More than ever, going to college is a good idea. At least that’s the sentiment from a couple recent studies. According to recently published research from the Federal Reserve Bank in San Francisco, over the past 40 years, despite fluctuations, “college graduates always earn more.” The authors reach a firm conclusion: “the boost to earnings from a college degree is large and persistent.”
A study from Georgetown’s School of Public Policy that Poets&Quants recently reported on revealed college graduates make an average of $1 million more than high school graduates over a lifetime. Still, a Wharton professor thinks parents and high school students should think twice before automatically pouring time and resources into a college degree.
“Fundamentally, I was concerned the rhetoric was way too optimistic,” says Peter Cappelli when asked about the motivation behind his recent research for a soon-to-be-released book called Will College Pay Off? “(College) is a huge investment for families and it’s not exactly a secure bet.”
A huge investment, indeed. According to The College Board, a non-profit devoted to expanding higher-education access, the average cost for a year at an in-state public institution for 2014-2015 was $23,410. That number accounts for tuition, living expenses, and books. For a private college, families can expect to spend $46,272. “Kids see an incredible assault of advertising telling them to go to college and get a job,” Cappelli says. “The first issue is will the kid actually graduate. That is far more uncertain than people think.”
The National Center for Education Statistics says about 41% of college students fail to gain a four-year degree within six years. “That’s pretty astonishing,” Cappelli says. “But only the first thing.”
DEBT AND A ‘BOOM AND BUST’ JOB MARKET CAUSE FOR HESITATION
Next, Cappelli says, is the issue of student loans. College graduates are leaving with a degree – and an average $30,000 in student loan debt. Specifically, 70% of college graduates in 2013 exited school with $28,400 in debt. “There’s a lot of pressure on parents that to be a good parent, you need to send your kids to college,” Cappelli says. “But the people making that case are not explaining how you pay for all of this.”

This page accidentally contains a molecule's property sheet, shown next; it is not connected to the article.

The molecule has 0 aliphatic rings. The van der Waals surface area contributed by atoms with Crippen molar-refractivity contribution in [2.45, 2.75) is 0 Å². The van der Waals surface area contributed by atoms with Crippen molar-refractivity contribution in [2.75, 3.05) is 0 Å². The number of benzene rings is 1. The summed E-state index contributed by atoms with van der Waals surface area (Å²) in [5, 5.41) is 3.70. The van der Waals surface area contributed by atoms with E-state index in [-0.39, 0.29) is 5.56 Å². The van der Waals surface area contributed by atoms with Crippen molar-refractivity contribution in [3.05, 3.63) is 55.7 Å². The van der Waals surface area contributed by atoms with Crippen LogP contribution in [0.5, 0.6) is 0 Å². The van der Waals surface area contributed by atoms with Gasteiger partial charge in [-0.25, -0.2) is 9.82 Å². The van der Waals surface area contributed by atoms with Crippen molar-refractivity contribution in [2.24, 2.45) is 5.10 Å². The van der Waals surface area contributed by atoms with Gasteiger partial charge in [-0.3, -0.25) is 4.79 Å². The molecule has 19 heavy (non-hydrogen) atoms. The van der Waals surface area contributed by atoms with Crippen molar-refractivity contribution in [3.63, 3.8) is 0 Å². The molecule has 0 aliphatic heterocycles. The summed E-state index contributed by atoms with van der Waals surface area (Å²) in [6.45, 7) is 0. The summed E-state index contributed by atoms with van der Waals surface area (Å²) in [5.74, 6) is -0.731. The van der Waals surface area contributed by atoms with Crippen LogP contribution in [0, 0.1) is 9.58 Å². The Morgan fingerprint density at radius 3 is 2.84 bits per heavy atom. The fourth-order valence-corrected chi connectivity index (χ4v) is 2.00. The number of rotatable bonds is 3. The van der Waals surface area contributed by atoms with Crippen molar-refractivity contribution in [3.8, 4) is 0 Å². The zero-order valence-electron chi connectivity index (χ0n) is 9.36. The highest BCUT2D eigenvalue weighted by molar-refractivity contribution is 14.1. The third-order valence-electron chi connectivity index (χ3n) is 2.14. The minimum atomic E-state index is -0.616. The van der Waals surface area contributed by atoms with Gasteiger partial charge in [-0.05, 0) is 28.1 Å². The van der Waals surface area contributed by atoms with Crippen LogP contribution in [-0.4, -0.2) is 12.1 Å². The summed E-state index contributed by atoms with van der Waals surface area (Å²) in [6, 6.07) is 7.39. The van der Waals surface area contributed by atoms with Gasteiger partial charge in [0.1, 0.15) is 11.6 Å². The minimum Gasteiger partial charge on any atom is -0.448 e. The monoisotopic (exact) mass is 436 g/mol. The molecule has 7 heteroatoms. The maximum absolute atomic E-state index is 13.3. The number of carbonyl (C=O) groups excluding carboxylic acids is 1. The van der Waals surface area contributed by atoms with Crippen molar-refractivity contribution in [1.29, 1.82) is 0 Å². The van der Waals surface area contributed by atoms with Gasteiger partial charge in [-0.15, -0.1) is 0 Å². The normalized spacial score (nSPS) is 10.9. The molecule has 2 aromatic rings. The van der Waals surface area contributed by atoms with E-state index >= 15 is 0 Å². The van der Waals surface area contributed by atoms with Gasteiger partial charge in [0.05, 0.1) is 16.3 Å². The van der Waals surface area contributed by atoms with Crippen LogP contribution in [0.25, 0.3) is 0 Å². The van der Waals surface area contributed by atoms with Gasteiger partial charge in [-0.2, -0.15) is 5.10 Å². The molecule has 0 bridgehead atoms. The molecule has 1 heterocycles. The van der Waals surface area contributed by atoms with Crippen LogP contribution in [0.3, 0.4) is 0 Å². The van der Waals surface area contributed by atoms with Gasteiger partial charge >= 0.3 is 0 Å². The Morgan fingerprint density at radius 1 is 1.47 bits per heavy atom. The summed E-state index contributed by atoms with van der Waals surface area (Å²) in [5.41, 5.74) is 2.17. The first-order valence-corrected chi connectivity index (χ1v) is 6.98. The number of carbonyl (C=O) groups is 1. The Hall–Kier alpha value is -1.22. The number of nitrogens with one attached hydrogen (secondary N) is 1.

Cappelli also nods to the current employment market. “It’s very unpredictable. For a lot of fields, it’s boom and bust, boom and bust, boom and bust,” says Cappelli. He points to the highest-paid degree, petroleum engineering, as an example. Once a bust, petroleum engineering now yields $4.8 million over a lifetime, thanks in large part to the development of fracking. Petroleum engineers can expect to make about $136,000 a year.
“Those guys (with petroleum engineering degrees) used to just wait tables,” Cappelli says. “What brought it back was fracking and the fact that everyone gave up on the field. Now kids will start pouring into these programs and there will be too many seeking jobs and it might go bust. It’s just hard to predict those things.”
TAKING AN INTROSPECTIVE LOOK
Cappelli does believe college is a worthy investment for the right people—as long as families cover all of their bases. First, Cappelli says, families should be thinking long-term, which is admittedly difficult for a 17-year-old. “You don’t want to be picking your career when you’re 17 years old,” Cappelli explains. “People change. You don’t want to say ‘I want to be this kind of engineer’ and then go to a college that is only good at that. It’s not the smartest thing to do because careers shift and majors change.”
One way to combat this issue, according to Cappelli, is to spend time researching what the college is good at and the support of the career service office. “Parents should ask, ‘Is it the kind of school where my kids will learn a lot and get an exposure to all sorts of different things?’” Cappelli says. “Look at their career placement stats and office. What kind of support do they offer? Where do they have sophisticated ties? Who is coming to campus to recruit? Are they really helping the kids get jobs or just turning them loose?”
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